Hi Maria! Thanks for sharing this interesting scenario. Nice to meet Björg and Yael here too. I have given some thoughts to the parable itself. i find it a lovely parable, full of wisdom. As far as I understand Bibliodrama gives every participant a choice to interpret the text according to his/her own life experiences. The way I interpret it, the castles are our individual or cultural constructions of thought, while the river itself can be interpreted as a much larger phenomenon, truth, life itself or God if you wish to use that word. Those who have experienced interreligious dialogue usually have found that the dialogue itself tends to strengthen the participant’s belief in his/her own tradition. The result will not be relativism or leaving one´s own tradition. It doesn´t say in the story that the castles were levelled out by the water during the night but this could also be read into it. Like in a psychodrama session when the group becomes totally flooded by the drama of the protagonist (something larger than ourselves), each individual, both the protagonist and the group, will rise from the experience with a little more wisdom about his/her own life. If the story had continued it might have said that the children returned the next day to build new castles that would be destroyed again, and so on. I find the castles built by the children a wonderful image of mankind´s perpetuous strivings to define the truth, life itself or God. The parable can also be interpreted as a specific Buddhist interpretation of the inconstancy of the everchanging flow of life.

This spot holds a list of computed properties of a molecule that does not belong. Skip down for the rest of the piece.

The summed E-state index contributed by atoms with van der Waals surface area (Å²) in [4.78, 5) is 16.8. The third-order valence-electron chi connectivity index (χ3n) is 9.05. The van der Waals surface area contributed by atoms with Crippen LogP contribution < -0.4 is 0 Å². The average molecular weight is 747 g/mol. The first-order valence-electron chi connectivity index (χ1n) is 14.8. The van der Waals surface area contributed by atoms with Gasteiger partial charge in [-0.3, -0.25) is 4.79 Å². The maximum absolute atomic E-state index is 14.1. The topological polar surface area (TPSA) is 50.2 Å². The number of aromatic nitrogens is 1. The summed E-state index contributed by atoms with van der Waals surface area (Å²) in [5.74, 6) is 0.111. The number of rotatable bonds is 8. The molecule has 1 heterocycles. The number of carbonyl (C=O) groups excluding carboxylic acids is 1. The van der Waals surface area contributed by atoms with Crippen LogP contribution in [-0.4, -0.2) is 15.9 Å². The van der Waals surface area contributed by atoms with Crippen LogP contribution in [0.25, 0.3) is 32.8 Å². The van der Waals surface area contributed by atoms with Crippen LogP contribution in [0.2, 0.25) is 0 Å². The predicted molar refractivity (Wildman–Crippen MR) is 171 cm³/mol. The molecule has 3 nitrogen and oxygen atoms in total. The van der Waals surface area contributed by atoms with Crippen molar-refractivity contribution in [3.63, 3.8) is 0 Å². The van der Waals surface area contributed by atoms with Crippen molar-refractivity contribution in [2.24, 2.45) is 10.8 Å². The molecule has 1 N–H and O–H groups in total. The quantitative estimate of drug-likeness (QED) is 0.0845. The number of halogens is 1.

6. Ulrich

    26 February 2014

    Dear Maria,
    for me it has been very interesting to share the comments and contributions on this platform.
    Concerning the parable which has been chosen for an intercultural/interfaith dialogue I do understand, that irritations and diverse understandings might arise. I received the parable as a frame, in which workshop-participants can explore and discover personal interculturalism (personal feelings or actions in a described situation). Within the story I read three main acts: